Health officials confirm case of monkeypox in Seattle area

Health officials on Friday confirmed a case of monkeypox in the Seattle area. It's one of nine cases being investigated in seven states.

Dr. Jeff Duchin, health officer at Public Health – Seattle & King County, said at a news conference Monday afternoon the case was in an adult male who had traveled internationally in the last month to a country that had reported monkeypox cases.

Duchin said initial testing was completed Monday at a state laboratory. The person was isolating at home and was not considered a risk to others, Duchin said.

Authorities are working to identify anyone who may have been exposed, but so far no one who was exposed is considered a possible positive case.

Health officials do not believe there is a high risk to the public.

"Despite the news of multiple cases nationwide, monkeypox is a very rare disease in the United States and the Washington resident who tested positive does not pose a public health risk," said Umair A. Shah, MD, MPH, Secretary of Health.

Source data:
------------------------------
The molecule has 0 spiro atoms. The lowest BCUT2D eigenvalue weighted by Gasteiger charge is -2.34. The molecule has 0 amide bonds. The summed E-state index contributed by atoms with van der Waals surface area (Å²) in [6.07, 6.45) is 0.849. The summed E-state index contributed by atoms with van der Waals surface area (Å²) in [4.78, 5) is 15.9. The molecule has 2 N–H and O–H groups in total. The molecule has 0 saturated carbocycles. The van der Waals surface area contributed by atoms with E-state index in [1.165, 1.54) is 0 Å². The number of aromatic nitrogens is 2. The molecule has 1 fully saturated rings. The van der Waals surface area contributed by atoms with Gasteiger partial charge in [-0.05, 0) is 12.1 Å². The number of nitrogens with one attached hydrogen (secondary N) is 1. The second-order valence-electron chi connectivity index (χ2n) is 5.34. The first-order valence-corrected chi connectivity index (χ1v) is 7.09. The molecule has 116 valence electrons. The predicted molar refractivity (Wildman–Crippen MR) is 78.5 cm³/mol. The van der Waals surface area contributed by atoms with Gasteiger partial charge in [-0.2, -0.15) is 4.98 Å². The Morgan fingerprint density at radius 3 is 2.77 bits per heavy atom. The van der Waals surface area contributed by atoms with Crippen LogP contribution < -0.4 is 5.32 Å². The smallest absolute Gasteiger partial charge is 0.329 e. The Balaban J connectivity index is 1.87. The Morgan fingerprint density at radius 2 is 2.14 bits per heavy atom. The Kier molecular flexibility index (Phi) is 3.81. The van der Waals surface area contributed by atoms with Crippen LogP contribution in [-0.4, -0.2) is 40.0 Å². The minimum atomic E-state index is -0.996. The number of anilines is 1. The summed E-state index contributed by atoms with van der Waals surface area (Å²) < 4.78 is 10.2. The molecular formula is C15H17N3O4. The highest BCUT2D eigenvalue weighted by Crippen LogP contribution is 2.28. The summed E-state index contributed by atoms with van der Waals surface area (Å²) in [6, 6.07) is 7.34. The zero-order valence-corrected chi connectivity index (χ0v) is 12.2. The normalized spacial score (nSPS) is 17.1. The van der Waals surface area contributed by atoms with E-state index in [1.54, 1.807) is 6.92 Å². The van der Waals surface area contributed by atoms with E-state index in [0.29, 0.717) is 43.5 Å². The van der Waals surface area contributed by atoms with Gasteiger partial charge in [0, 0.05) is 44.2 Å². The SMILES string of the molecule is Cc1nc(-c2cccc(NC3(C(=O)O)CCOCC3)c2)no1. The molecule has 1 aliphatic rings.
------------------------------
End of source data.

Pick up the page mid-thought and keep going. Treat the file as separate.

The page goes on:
Monkeypox is rarely identified outside of Africa. On Thursday, The Centers for Disease Control and Prevention said nine cases have been reported in seven states.

Monkeypox outbreak: Seattle biologist shares what we already know and clears up misconceptions

There’s a lot of information circulating with the growing international monkeypox outbreak. So far, health officials said there’s no evidence of the virus spreading locally.

To date, the World Health Organization has recorded more than 90 cases of monkeypox in a dozen countries, including Canada, Spain, Israel, France, Switzerland, the U.S. and Australia.

Although the disease belongs to the same virus family as smallpox, its symptoms are milder. People usually recover within two to four weeks without needing to be hospitalized, but the disease occasionally is deadly.

Health officials say most of the known cases in Europe have been among men who have sex with men, but anyone can be infected through close contact with a sick person, their clothing or bedsheets.

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The Associated Press contributed to this report.